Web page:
The situation is dire. BAHIA, one of the East Bay’s only Spanish bilingual child care programs, announced to parents this week that it would close on October 15 if a budget isn’t passed. And Oakland’s 24-Hour Child Development Center might be done sooner than that.

“And, by the way, the state child care licensing system has severely curtailed their activities and will no longer be accepting new applications from centers or family child care providers who want to get licensed to do child care,” said Arlyce Currie, program director at Bananas Inc., Northern Alameda County’s child care resource and referral service since 1973. “The infrastructure is crumbling.”

Posted on Friday, September 24th, 2010
Under: state budget | 1 Comment »

Where to watch or hear the gubernatorial debate

Democratic gubernatorial nominee Jerry Brown and Republican gubernatorial nominee Meg Whitman will meet for their first debate at 6 p.m. Tuesday at the University of California, Davis’ Mondavi Center for the Performing Arts. The debate is sponsored by Capital Public Radio, KCRA-TV (NBC) Sacramento, The Sacramento Bee and UC Davis; Southern California partners are Southern California Public Radio and La Opinión.

UC Davis will stream the debate live on the web, or you can see it live on KCRA, or you can listen in on Capital Public Radio.

Or, if you’re wanting to watch it with a crowd, political junkies of all stripes can drop in at the University of California, Berkeley’s Institute of Government Studies, 109 Moses Hall, at 6 p.m. to see the debate on a big screen and enjoy some light refreshments.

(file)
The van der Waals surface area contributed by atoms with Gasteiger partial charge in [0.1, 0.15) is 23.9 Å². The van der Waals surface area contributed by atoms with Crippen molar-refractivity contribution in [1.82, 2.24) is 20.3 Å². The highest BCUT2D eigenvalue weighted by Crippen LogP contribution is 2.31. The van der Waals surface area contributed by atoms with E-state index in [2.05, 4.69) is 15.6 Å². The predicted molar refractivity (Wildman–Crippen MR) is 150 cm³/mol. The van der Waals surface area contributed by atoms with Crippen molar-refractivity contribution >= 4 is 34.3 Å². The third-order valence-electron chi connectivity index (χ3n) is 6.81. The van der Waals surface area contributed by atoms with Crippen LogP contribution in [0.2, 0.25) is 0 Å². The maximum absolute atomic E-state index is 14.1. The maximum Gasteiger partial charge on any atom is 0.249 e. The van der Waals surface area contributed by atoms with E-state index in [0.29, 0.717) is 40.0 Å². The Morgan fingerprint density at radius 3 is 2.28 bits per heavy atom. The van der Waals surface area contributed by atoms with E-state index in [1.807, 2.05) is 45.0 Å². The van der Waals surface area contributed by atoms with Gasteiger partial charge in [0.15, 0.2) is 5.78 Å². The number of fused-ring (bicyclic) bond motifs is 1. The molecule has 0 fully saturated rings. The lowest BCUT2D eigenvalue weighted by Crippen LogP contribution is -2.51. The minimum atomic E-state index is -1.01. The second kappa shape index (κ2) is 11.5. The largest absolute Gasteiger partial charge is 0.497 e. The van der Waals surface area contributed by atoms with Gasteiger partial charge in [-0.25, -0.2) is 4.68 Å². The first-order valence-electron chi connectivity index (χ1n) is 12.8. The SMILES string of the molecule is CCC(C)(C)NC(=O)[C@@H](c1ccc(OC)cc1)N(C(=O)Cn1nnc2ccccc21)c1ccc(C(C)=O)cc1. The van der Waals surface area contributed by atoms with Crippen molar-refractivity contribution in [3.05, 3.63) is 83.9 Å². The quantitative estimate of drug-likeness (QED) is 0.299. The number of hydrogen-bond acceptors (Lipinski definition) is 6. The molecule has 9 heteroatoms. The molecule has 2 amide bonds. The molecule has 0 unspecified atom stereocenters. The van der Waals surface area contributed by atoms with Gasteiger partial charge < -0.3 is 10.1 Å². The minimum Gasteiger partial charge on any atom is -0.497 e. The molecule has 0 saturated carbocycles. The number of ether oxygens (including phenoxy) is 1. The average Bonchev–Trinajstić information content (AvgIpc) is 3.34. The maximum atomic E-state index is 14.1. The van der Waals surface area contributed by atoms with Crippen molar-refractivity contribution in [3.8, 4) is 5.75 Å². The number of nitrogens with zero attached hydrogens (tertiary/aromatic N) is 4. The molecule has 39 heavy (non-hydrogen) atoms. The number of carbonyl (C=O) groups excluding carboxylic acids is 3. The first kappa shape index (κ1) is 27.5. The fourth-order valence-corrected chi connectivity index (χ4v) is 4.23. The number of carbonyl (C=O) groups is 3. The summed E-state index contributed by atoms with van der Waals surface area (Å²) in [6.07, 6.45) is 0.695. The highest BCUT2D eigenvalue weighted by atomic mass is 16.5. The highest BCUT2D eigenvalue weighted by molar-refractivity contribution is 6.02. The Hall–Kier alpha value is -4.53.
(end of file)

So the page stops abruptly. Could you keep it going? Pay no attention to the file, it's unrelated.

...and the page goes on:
The San Mateo County Democratic Party and the California Teachers Association will gather to watch the debate on a big screen in the CTA’s main conference center, 1705 Murchison Dr. in Burlingame; doors open at 5 p.m. for refreshments, socializing and a brief meeting. For more details, call the county party headquarters at 650-581-1350.

I looked on the Republican central committee websites for Alameda, Contra Costa, San Mateo and San Francisco counties, as well as the Bay Area GOP site, but I found no mention of any Republican watch parties.

Posted on Friday, September 24th, 2010
Under: 2010 governor's race, Jerry Brown, Meg Whitman | 8 Comments »

New poll numbers on Prop. 19

The campaign for Proposition 19 – the measure on California’s ballot next month that would legalize marijuana cultivation, possession and use – is citing new poll numbers it says show the measure is favored to pass.

From Public Policy Polling:

PPP continues to find Proposition 19, which would legalize marijuana in California, favored to pass. The margin in this week’s poll is 47/38 in favor, which does represent a tightening since July when we found it ahead 52/36. One thing that’s interesting about the marijuana polling is that it really doesn’t break down along party lines to the same extent most of the things we poll do. 56 percent of Democrats support it to 28 percent opposed and 30 percent of Republicans support it with 57 percent opposed. That’s a lot more division within the ranks of both parties than we’re seeing on a lot of stuff.

The PPP poll surveyed 630 likely California voters from September 14 through 16; the poll has a 3.9-percentage-point margin of error.

And from Survey USA:

Support for Proposition 19, which would legalize marijuana and allow for its regulation and taxation, also remains essentially unchanged over the past 3 weeks. Today, 47 percent (of likely voters) vote “Yes” on 19, 42 percent vote “No.” Opposition to 19 is above 50 percent among conservatives, Republicans, tea party supporters, pro-life voters, and the oldest voters. Support is above 50 percent among men, younger voters, liberals, Democrats, pro-choice voters, higher-income voters, and in the Bay Area.